Ex talk: Former Yahoo on Facebook patent suit; going negative on Google+

A couple of people who have jumped ship at Yahoo and Google aren’t being shy about voicing their displeasure and providing the rest of us with some insight into the goings-on behind the scenes. Coincidentally, the goings-on are related to an enemy the Silicon Valley companies have in common: Facebook.

• A former Yahoo programmer writes for Wired that the work of others like him is being “weaponized” in the patent lawsuit Yahoo has filed against Facebook. “It’s an attack on invention and the hacker ethic,” says Andy Baio, who says he was granted some patents for work he did while at Yahoo. Baio, who’s no fan of software patents and says he’ll never file for another one again, says Yahoo told its employees that the Sunnyvale company was stocking up patents for defensive measures: “I thought I was giving them a shield, but turns out I gave them a missile with my name permanently engraved on it.”

Baio isn’t the only one blasting Yahoo over its lawsuit, which involves patents he says are purposely vaguely worded they could apply to anything.  (See copy of lawsuit on SV.com; see what paidContent calls its English translation of patents such as “a customized homepage” and “messaging your friends.”)  GigaOm’s Om Malik points out that just about everyone else in the tech industry is. Reminder: The bashing began as soon as the word got out that Yahoo was planning to sue. (See Sue happy together: Yahoo threatens patent suit against Facebook…) Malik also says there has been “simmering animosity” between Yahoo and Facebook for a while, born out of what he calls Yahoo basically handing over its user base to Facebook.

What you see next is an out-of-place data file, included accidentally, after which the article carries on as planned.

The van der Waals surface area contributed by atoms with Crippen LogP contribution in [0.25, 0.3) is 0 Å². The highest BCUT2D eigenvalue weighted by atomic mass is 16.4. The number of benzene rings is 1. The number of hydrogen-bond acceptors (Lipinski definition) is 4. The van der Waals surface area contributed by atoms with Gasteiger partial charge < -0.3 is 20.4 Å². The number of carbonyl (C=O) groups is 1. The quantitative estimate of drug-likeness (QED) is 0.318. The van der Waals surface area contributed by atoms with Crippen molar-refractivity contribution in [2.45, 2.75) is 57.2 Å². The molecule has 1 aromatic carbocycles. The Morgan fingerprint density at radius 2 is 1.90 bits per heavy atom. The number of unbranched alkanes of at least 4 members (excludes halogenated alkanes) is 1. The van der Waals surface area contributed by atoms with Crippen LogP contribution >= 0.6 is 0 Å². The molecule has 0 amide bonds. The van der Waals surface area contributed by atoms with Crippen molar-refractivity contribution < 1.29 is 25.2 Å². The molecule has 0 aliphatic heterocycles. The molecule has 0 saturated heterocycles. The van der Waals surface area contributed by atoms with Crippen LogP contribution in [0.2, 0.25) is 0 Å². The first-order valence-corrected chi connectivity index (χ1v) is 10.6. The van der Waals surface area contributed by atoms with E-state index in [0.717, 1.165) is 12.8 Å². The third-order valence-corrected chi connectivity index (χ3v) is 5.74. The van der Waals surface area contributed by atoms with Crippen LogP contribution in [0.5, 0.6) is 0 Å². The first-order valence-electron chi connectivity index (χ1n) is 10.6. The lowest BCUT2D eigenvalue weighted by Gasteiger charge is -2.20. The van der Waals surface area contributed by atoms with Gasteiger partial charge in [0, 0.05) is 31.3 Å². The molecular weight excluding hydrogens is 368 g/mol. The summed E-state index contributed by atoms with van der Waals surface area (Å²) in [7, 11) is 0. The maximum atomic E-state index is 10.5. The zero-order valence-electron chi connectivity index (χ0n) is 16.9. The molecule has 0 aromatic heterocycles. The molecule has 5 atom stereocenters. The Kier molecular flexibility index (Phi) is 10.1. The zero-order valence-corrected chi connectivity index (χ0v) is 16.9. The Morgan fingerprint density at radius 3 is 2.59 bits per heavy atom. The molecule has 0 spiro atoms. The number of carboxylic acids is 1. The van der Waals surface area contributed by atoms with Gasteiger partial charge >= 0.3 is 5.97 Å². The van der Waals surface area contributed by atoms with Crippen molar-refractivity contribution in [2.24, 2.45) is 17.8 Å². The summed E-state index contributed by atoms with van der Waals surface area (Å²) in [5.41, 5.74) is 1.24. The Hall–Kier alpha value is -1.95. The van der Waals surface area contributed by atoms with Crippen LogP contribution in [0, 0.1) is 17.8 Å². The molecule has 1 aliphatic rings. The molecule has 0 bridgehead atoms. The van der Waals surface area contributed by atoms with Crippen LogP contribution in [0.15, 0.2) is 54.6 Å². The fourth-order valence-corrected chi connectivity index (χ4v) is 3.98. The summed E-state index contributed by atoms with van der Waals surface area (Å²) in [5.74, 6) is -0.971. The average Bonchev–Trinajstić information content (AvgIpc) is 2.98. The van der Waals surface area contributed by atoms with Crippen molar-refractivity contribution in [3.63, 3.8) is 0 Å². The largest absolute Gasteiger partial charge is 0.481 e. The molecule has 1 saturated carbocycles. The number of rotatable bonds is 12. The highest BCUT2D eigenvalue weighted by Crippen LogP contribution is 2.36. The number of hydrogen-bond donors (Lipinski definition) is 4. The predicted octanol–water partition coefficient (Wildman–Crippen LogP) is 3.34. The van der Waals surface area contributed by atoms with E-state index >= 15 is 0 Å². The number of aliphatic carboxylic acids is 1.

In the smartphone industry, patent lawsuits are ringing off the hook. Experts are predicting that Yahoo vs. Facebook is just the first of many more social-networking patent suits to come, according to Brandon Bailey of the Mercury News.

• “The Google I was passionate about was a technology company that empowered its employees to innovate. The Google I left was an advertising company with a single corporate-mandated focus.” So says James Whittaker, writing from a Microsoft blog. (He was with Microsoft before his stint at Google; he has now returned to that big Google rival.) Whittaker says that under Google CEO Larry Page, who last year took back the reins, “social became state-owned, a corporate mandate called Google+.” Basically, Whittaker is saying Google is force-feeding social down Googlers’ and users’ throats, and chasing Facebook at its peril. One example would be Google’s updated privacy policy, which gathers Google’s many offerings into a single platform. That change, which went into effect at the beginning of the month, freaked many people out. (See Google’s latest controversial move: updating its privacy policy. What will it think of next?)

Mike Swift of the Mercury News took a look at what Google is doing in the face of increased competition. The company’s “don’t be evil” motto is coming back to bite it: The search giant’s critics and others are now questioning the company’s commitment to it. Swift quoted longtime Google watcher John Battelle. Battelle addresses the social mandate Whittaker was talking about: “I think Larry Page identified that as the single most threatening thing Google faces and set about fixing it, and he’s breaking some eggs to do it.”


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  • Carol

    I guess I just don’t understand the need for Google+. Even though I have one (because I have gmail and other Google offerings) I don’t use it and no one I know uses it. I think its a mistake for them to try to be a Facebook clone. The biggest reason I don’t use it is because I don’t understand how to control what people see. It’s kind of unnerving when someone I have no clue as to who they are, ‘follows’ me. Kinda creepy don’t you think? At least I understand Facebook privacy and have my account locked down pretty well. And for someone to ‘follow’ me there I have to give permission. Not so with Google+ (or at least I’ve not figured out how to fix that…).

    I wish these tech companies would start innovating again and stop copying. Copying is boring…..